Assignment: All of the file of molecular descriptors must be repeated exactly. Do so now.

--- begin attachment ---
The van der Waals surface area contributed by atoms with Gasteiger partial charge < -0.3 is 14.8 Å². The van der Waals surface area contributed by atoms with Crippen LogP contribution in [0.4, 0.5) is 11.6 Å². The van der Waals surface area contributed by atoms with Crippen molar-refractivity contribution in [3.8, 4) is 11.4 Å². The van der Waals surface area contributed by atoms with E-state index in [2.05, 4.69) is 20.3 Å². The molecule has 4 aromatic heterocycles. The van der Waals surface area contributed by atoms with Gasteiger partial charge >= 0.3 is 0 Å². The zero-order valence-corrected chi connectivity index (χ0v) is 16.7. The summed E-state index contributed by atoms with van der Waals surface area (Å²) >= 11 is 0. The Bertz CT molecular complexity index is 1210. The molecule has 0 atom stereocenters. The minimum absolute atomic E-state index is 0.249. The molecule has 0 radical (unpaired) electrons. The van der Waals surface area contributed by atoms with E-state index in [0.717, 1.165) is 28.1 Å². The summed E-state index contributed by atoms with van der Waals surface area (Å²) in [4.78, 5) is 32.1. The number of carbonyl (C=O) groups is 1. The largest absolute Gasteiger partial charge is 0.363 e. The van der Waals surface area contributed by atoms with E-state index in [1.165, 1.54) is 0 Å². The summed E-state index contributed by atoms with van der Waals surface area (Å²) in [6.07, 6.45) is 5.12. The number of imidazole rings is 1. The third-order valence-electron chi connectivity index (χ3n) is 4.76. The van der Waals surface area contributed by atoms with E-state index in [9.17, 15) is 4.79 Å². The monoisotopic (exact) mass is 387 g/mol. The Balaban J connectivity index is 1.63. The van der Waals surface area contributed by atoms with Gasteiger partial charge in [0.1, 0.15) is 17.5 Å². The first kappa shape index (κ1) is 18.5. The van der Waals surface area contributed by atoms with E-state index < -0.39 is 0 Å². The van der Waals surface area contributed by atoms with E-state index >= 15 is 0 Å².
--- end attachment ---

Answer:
The van der Waals surface area contributed by atoms with Gasteiger partial charge < -0.3 is 14.8 Å². The van der Waals surface area contributed by atoms with Crippen LogP contribution in [0.4, 0.5) is 11.6 Å². The van der Waals surface area contributed by atoms with Crippen molar-refractivity contribution in [3.8, 4) is 11.4 Å². The van der Waals surface area contributed by atoms with E-state index in [2.05, 4.69) is 20.3 Å². The molecule has 4 aromatic heterocycles. The van der Waals surface area contributed by atoms with Gasteiger partial charge >= 0.3 is 0 Å². The zero-order valence-corrected chi connectivity index (χ0v) is 16.7. The summed E-state index contributed by atoms with van der Waals surface area (Å²) >= 11 is 0. The Bertz CT molecular complexity index is 1210. The molecule has 0 atom stereocenters. The minimum absolute atomic E-state index is 0.249. The molecule has 0 radical (unpaired) electrons. The van der Waals surface area contributed by atoms with E-state index in [0.717, 1.165) is 28.1 Å². The summed E-state index contributed by atoms with van der Waals surface area (Å²) in [4.78, 5) is 32.1. The number of carbonyl (C=O) groups is 1. The largest absolute Gasteiger partial charge is 0.363 e. The van der Waals surface area contributed by atoms with E-state index in [1.165, 1.54) is 0 Å². The summed E-state index contributed by atoms with van der Waals surface area (Å²) in [6.07, 6.45) is 5.12. The number of imidazole rings is 1. The third-order valence-electron chi connectivity index (χ3n) is 4.76. The van der Waals surface area contributed by atoms with E-state index in [9.17, 15) is 4.79 Å². The monoisotopic (exact) mass is 387 g/mol. The Balaban J connectivity index is 1.63. The van der Waals surface area contributed by atoms with Gasteiger partial charge in [0.1, 0.15) is 17.5 Å². The first kappa shape index (κ1) is 18.5. The van der Waals surface area contributed by atoms with E-state index < -0.39 is 0 Å². The van der Waals surface area contributed by atoms with E-state index >= 15 is 0 Å².